Poison Control (800) 222-1222
Phone: (203) 481-7008

Fax: (203) 315-3779

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2 Years of Age

What to Expect at the 2-Year Well Visit:

  • Blood test for hemoglobin level (if not done at the 18-month well visit)
  • Blood test for lead levels

See the full immunization schedule ›


  • Falls are the most common type of injury.
  • Surfaces under play equipment should be soft enough to absorb a fall (safety mats, wood chips, sand) and be maintained to a depth of 9 inches.
  • Lock all doors to any dangerous areas. Use gates on stairways and window guards.
  • It is best to keep all guns out of the home. If you choose to keep a gun, it should be kept unloaded and in a locked place. Ask if the homes where your child visits have guns and how they are stored.
  • Have working smoke and carbon monoxide detectors on each floor of your home.
  • Keep your water heater set below 120 degrees.
  • Keep the Poison Control Number in your phone or readily available: 1-800-222-1222
  • Toddlers are climbers. Keep chemicals, medicines, and other poisons out of reach.
  • Refer to this handout for car seat information.
  • Use a sunscreen with an SPF of 30 or higher, reapplying every 2 hours, and avoid peak sun intensity of 10 am to 3 pm.
  • AAP recommends insect repellents should be less than 30% DEET and used for infants 2 months old and older. Wash off skin with soap and water when done. Wash clothes before wearing again. Do not use combination DEET and sunscreen products. Apply permethrin for ticks to clothes, not to skin.


  • Copies others, especially adults and older children.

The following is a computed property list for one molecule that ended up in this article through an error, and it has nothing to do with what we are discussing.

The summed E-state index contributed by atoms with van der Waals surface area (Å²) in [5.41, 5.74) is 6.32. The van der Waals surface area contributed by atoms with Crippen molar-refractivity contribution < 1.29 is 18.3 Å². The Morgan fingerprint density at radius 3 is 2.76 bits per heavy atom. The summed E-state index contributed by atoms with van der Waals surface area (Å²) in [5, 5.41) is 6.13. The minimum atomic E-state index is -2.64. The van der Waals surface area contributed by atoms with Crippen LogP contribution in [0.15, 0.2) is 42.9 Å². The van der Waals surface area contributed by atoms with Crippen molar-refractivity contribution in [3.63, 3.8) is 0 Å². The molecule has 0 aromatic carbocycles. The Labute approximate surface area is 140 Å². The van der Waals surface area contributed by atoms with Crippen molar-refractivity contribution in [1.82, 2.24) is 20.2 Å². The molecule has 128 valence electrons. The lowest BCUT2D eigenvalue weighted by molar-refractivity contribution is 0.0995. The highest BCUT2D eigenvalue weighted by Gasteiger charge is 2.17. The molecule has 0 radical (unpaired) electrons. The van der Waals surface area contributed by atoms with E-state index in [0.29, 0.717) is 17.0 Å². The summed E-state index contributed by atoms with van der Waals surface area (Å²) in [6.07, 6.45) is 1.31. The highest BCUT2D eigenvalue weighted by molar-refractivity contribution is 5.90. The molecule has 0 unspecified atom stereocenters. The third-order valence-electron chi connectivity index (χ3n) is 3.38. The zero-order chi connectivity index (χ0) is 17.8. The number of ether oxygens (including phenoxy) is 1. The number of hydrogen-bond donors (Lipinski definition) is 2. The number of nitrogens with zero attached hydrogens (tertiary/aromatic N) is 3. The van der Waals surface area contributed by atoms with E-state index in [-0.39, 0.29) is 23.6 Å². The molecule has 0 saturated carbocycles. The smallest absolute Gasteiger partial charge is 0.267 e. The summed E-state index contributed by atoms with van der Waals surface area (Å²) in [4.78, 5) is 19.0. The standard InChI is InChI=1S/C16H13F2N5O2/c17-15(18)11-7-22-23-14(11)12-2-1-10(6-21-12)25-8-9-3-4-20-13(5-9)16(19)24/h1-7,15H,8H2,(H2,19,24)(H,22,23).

• Shows increasing independence.
  • Shows defiant behavior.
  • Plays mainly beside other children, but is beginning to include other children in their play.
  • Says sentences of at least 2 words.
  • Points to objects in a book.
  • Begins to sort shapes and colors.
  • Follows 2-step commands such as “Pick up your shoes and put them in the closet.”
  • Runs, kicks a ball, throws a ball, climbs, can draw straight lines and circles.


  • Continue to make family mealtimes a priority.
  • Your child should now be drinking 16-20 ounces of low-fat milk per day.
  • Vitamin supplementation is rarely necessary if your child eats a varied diet.
  • Many toddlers resist eating certain foods or will only eat one or two favorite foods.
  • Do not make meal time a battle. The more you struggle with your child, the more determined they will become.
  • Do not fixate on the amount of food your child eats.
  • Continue to beware of choking hazards such as hot dogs, nuts, whole grapes, marshmallows, popcorn, and large chunks of any food.

Other Helpful Notes:

  • Look for signs of toilet training readiness, usually seen at 2 to 3 years of age. They need to be able to pull clothing off, understand if they are wet, and need to inform you that they need to use the potty. Do not pressure your toddler to potty train.
  • It is not uncommon during potty training for a toddler to become constipated. Encourage fluid intake, and increase fiber intake. Call to discuss if condition is causing discomfort.

Watch Out For:

  • Notify your provider if your child is not using 2-word phrases, doesn’t copy actions or words, doesn’t walk steadily, or loses skills they once had.